Essays on Business Analytics Assignment

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The paper "Business Analytics" is a decent example of a Business assignment. This paper intends to analyze the proposition that there exists a correlation between the rate of inflation and the level of unemployment in an economy. The first section will study the wage inflation rate plotted against the unemployment rate then proceed to give  the price inflation plotted against the unemployment rate. Analysis of the Philips curve in both the short-run and long-run will be conducted. Statistical analysis of Consumer Price Indices and the unemployment rate in the UK will be studied.

The relevant data for the analysis is sourced from the Office for National Statistics. Part of the analysis will include correlation, scatter plot, and hypothesis testing. Lastly, the paper will present the significance of the statistical analysis. The Philips Curve Phillips curve relates inflation to unemployment. According to the curve, inflation and unemployment have an inverse stable relationship (Cashell, 2004). It means that wages tend to rise rapidly in response to lower rates of unemployment. A. W Philips developed a research paper that plotted the unemployment rate against the rate of change of money wages.

Data that was utilized by the researcher was for the United Kingdom from 1861 to 1931, which effectively yielded a curve of wage inflation – unemployment trade-off (Arnold, 2013). This curve is evident in figure 1. It is important to note that low unemployment is accompanied by excess demand, which causes demand-pull on wages (Jain, 2006). On the opposite side, high unemployment is followed by a diminishing wage.   Figure 1: Original Philips Curve                  In later years, a wage inflation rate was substituted with the price inflation rate plotted against unemployment rates.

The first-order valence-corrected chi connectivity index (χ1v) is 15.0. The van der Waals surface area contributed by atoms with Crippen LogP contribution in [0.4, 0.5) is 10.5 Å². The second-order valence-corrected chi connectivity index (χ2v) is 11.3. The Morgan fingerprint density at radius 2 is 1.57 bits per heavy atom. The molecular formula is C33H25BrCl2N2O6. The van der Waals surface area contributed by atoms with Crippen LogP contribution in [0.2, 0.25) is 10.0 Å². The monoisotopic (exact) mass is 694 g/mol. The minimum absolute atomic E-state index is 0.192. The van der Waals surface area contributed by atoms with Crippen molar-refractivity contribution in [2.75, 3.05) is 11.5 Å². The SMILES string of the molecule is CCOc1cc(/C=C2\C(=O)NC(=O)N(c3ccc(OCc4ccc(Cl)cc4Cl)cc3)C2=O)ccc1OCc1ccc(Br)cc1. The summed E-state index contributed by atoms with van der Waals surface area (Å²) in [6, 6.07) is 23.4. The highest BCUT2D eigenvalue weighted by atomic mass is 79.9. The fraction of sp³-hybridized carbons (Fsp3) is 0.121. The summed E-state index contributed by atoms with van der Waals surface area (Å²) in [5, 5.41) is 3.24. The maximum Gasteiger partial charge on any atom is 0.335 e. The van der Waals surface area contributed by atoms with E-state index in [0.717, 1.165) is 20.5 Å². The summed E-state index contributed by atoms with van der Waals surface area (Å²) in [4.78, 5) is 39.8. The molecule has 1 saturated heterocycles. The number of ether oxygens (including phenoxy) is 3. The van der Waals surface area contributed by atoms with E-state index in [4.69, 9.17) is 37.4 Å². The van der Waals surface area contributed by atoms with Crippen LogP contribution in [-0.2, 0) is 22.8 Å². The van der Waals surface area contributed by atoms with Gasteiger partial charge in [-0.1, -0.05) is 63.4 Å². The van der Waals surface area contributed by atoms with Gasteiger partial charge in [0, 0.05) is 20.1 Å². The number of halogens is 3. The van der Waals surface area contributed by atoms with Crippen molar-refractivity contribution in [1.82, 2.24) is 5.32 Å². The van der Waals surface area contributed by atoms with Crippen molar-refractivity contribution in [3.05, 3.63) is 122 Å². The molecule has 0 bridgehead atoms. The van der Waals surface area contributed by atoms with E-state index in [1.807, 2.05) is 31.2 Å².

The result was an inverse relationship between price inflation and unemployment as shown in figure 2. Figure 2: Philips Curve                  In a study by Mankiw (2011), there is no stable short-run Phillips curve. It means that each short-run Phillips curve indicates some level of the expected inflation rate. The Short-run Phillips curve intersects the vertical long-run Philips curve at the expected rate of inflation. In the short run, expectations remain unchanged. However, as expectations change, the outcome will be a shift in the short-run Phillips curve. The long-run situation is that price expectations are updated and wage negotiations take into consideration the new information.

References

Arnold, RA 2013, Economics, Mason, OH, Cengage Learning.

Cashell, BW 2004, Inflation and Unemployment: What is the connection? Washington DC, Congressional Research Service.

Jain TR 2006, Macroeconomics Management, New Delhi, V.K Publications.

Mankiw, G 2011, Principles of Economics. Mason, OH, Cengage Learning.

Office for National Statistics 2015, Consumer Price Indices, viewed 19 April 2015, www.ons.gov.uk/ons/datasets-and-tables/data- selector.html?cdid=D7BT&dataset=mm23&table-id=1.1.

Office for National Statistics 2015, Unemployment rate, viewed 19 April 2015, http://www.ons.gov.uk/ons/taxonomy/index.html?nscl=Unemployment+Rates.

The World Bank Group 2015, Consumer Price Indices, viewed 19 April 2015, http://data.worldbank.org/country/united-kingdom.

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